Here's what you can do to plan for the worst-case scenario if something goes awry at an event.
7 Live Events Trends to Expect in 2022
Now that the world is working towards herd immunity and the industry begins to resume, what live events trends can we expect in the coming months of 2022?
As eager as we all are for life to “go back to normal”, we also know that some things will never be the same again. The live events industry is no exception. COVID-19 has forever altered employee expectations, standard operating procedures, risk management, and more for the events and entertainment industry.
Uncertainty reigned during the pandemic. Seeking stability, event production companies, venues, and live event freelancers made dramatic changes. So now that the world is working towards herd immunity and the live events industry begins to resume, what can we expect in the coming months and years? Read on to find out.
Live Events Trend #1: Clients will laser focus on in-person event ROI
This should have been a no-brainer even before the pandemic, but those of us in the industry know the truth: many of us operated with very little accountability to our margins. Years of sustained cash flow supported bad habits, but the famine that followed that feast will force many event companies to keep a more detailed P&L. More and more companies will ask themselves:
- Am I tracking and up-charging for that last-minute sub-rental?
- Am I billing the client correctly for labor?
- Did I really make money on that job?
If you haven’t pulled every lever you could have to cut costs without sacrificing quality, you are doing yourself and your business a disservice.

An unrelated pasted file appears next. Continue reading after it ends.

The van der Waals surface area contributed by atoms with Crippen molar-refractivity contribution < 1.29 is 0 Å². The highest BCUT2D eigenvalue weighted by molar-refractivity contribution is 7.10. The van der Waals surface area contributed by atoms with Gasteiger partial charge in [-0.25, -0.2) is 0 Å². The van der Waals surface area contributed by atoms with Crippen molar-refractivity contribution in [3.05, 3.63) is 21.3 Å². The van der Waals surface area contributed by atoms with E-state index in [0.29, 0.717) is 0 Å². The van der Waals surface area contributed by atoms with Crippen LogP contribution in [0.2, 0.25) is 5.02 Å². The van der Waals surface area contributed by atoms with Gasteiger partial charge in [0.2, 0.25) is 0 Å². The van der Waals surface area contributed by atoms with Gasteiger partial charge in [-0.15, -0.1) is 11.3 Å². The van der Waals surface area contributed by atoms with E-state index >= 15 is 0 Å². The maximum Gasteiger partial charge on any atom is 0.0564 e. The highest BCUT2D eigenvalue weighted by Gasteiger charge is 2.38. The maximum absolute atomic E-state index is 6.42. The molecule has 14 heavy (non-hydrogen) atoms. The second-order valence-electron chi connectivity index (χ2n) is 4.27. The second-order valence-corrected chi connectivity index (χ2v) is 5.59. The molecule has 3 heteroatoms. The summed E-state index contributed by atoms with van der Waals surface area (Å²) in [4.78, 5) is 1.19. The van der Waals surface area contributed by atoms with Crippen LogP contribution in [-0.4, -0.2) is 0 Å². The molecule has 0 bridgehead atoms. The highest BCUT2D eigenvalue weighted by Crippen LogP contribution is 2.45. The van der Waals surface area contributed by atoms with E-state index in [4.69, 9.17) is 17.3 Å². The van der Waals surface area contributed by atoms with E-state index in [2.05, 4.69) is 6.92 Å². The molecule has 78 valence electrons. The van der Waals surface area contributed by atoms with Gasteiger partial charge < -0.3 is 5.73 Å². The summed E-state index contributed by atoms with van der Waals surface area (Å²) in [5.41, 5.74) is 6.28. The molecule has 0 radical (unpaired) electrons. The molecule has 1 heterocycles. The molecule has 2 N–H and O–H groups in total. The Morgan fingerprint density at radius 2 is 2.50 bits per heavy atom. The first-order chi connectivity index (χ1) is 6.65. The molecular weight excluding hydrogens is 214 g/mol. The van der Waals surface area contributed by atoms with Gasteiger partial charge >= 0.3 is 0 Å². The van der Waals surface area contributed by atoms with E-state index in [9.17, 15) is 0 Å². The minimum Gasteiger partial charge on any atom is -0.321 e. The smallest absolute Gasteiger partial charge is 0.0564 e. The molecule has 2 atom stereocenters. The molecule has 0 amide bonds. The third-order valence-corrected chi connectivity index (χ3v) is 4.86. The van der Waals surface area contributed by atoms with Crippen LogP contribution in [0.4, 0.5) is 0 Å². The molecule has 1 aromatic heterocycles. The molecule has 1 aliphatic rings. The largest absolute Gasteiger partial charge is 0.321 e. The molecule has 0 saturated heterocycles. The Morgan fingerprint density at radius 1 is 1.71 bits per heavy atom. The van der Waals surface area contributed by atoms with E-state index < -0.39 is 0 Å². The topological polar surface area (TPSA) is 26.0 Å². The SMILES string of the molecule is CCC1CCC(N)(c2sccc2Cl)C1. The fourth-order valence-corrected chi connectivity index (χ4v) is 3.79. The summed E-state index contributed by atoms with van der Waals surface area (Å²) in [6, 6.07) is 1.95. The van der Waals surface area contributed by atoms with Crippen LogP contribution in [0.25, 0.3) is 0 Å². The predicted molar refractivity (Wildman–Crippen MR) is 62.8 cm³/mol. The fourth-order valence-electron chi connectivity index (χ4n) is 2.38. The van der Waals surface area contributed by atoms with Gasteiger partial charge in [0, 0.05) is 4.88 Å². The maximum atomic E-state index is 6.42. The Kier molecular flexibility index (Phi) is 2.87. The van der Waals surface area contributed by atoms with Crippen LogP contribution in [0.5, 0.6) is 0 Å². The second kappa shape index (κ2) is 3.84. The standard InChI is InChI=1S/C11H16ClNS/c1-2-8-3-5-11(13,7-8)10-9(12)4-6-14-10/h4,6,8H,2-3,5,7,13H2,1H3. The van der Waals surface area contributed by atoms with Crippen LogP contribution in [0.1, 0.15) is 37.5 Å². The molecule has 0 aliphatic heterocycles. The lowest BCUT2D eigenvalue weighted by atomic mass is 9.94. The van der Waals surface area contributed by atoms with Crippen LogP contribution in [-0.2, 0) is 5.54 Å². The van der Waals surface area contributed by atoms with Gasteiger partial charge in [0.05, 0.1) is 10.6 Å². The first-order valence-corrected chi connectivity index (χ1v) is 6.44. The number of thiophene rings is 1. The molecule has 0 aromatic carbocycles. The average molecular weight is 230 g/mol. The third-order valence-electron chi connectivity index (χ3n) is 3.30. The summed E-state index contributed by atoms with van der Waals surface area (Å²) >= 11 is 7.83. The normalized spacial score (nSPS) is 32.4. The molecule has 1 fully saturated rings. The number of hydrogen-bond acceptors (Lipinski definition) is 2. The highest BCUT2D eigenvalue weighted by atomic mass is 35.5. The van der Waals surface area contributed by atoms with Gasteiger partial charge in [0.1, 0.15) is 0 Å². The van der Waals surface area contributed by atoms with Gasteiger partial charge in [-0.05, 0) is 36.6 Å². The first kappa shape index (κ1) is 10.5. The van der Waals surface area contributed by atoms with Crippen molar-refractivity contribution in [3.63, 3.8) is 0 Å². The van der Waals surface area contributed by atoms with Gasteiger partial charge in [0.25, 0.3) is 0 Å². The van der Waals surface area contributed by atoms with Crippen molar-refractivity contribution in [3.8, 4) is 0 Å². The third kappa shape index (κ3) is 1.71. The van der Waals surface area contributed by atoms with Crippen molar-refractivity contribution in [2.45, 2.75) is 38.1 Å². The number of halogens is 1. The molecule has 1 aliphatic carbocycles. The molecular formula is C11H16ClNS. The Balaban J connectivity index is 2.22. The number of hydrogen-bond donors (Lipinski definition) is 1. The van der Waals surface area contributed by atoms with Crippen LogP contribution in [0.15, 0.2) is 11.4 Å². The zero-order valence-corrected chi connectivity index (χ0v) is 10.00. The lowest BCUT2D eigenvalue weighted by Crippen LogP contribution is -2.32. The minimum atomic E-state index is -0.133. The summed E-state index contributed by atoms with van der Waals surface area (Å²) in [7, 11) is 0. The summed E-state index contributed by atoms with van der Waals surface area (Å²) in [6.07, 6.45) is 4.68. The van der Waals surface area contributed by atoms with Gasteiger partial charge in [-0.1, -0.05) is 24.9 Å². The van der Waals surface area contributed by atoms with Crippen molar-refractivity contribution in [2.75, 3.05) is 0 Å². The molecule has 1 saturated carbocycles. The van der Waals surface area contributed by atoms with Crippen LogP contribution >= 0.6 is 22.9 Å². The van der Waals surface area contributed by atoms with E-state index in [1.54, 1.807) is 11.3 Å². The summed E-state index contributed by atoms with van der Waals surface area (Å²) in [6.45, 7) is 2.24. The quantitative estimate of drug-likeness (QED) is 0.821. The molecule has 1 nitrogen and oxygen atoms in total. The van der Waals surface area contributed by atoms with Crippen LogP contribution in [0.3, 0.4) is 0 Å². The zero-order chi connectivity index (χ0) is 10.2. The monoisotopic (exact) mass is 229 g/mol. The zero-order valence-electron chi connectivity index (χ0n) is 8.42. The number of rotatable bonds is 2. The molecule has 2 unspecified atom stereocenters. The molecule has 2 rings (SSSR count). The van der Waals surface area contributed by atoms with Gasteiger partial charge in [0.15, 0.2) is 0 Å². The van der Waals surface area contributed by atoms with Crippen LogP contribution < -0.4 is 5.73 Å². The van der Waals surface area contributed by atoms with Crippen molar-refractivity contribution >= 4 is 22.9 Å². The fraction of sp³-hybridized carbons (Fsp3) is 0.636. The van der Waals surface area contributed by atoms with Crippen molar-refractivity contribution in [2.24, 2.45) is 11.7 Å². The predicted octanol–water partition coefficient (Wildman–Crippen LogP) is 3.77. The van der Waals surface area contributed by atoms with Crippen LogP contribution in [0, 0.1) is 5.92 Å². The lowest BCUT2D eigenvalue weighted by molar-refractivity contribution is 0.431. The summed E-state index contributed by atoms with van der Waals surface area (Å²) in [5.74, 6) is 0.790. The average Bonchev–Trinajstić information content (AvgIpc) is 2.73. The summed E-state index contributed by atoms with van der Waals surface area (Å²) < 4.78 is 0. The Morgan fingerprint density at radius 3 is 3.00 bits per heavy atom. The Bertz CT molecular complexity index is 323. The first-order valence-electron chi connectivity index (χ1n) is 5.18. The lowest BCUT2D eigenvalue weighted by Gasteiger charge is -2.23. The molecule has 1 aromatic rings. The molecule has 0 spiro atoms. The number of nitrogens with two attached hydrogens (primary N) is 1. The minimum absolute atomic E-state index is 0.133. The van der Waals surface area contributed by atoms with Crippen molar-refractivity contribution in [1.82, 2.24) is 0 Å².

Live Events Trend #2: More events will follow a hybrid model
The pandemic compelled us all to move to virtual alternatives, whether that was weekly Zoom game nights with your friends, virtual options for corporate events, or live music via livestream. While many of us are rushing back to the good old days of in-person socializing, many clients have discovered the advantage of running virtual versions of their events to expand their audience.
Maintaining virtual versions will allow the flexibility and accessibility necessary to reach more people. So while we eagerly rush back to face-to-face, event companies will also have to consider and arrange virtual versions to expand their event to as wide an audience as possible – and ensure both in-person and virtual user experiences are high-quality.
Live Events Trend #3: Travel will return, but event companies will also need local crew
Before COVID, many event production companies were happy to fly their favorite crew members where they needed to go to make a successful event come together. This method offered its advantages: working with the same crew members time and time again ensured continuity, quality assurance, and the comfort of familiarity for all involved.
Travel will return, but if there’s one industry that can empathize with what the live events industry has been through, it’s the travel industry. According to research from Goldman Sachs in a recent state of the industry series by The Event Leadership Institute, airline traffic isn’t predicted to reach pre-pandemic levels until 2023.
This isn’t just because of the increased focus on ROI mentioned in our first prediction. The travel industry will take a long time to recover. Reduced capacity combined with an enthusiastic resurgence in demand to travel will inevitably take some time to resolve and normalize.
While the live events industry waits patiently for the travel industry to recover, event companies will have to seek out trusted local labor sources to supplement their crew benches.